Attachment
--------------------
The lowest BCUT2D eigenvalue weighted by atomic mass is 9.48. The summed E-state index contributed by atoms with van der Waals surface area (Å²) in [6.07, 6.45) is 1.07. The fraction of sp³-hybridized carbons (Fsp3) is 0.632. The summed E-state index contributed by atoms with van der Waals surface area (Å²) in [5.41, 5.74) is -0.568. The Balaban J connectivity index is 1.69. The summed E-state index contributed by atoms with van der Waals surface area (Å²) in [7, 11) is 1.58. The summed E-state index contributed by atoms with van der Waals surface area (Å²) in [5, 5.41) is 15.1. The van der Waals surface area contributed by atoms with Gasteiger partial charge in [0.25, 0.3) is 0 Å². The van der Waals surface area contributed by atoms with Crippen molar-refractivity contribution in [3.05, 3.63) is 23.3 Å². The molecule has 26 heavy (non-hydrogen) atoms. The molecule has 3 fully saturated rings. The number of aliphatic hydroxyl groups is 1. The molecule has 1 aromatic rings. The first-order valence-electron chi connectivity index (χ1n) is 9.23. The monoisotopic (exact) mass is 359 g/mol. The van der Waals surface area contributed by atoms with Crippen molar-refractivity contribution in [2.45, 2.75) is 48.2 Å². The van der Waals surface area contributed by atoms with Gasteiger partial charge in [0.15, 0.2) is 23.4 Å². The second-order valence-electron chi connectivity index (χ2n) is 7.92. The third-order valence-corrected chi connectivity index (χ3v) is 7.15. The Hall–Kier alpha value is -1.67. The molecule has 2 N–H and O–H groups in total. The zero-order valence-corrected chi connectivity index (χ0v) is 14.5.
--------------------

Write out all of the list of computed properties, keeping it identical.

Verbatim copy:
The lowest BCUT2D eigenvalue weighted by atomic mass is 9.48. The summed E-state index contributed by atoms with van der Waals surface area (Å²) in [6.07, 6.45) is 1.07. The fraction of sp³-hybridized carbons (Fsp3) is 0.632. The summed E-state index contributed by atoms with van der Waals surface area (Å²) in [5.41, 5.74) is -0.568. The Balaban J connectivity index is 1.69. The summed E-state index contributed by atoms with van der Waals surface area (Å²) in [7, 11) is 1.58. The summed E-state index contributed by atoms with van der Waals surface area (Å²) in [5, 5.41) is 15.1. The van der Waals surface area contributed by atoms with Gasteiger partial charge in [0.25, 0.3) is 0 Å². The van der Waals surface area contributed by atoms with Crippen molar-refractivity contribution in [3.05, 3.63) is 23.3 Å². The molecule has 26 heavy (non-hydrogen) atoms. The molecule has 3 fully saturated rings. The number of aliphatic hydroxyl groups is 1. The molecule has 1 aromatic rings. The first-order valence-electron chi connectivity index (χ1n) is 9.23. The monoisotopic (exact) mass is 359 g/mol. The van der Waals surface area contributed by atoms with Crippen molar-refractivity contribution in [2.45, 2.75) is 48.2 Å². The van der Waals surface area contributed by atoms with Gasteiger partial charge in [0.15, 0.2) is 23.4 Å². The second-order valence-electron chi connectivity index (χ2n) is 7.92. The third-order valence-corrected chi connectivity index (χ3v) is 7.15. The Hall–Kier alpha value is -1.67. The molecule has 2 N–H and O–H groups in total. The zero-order valence-corrected chi connectivity index (χ0v) is 14.5.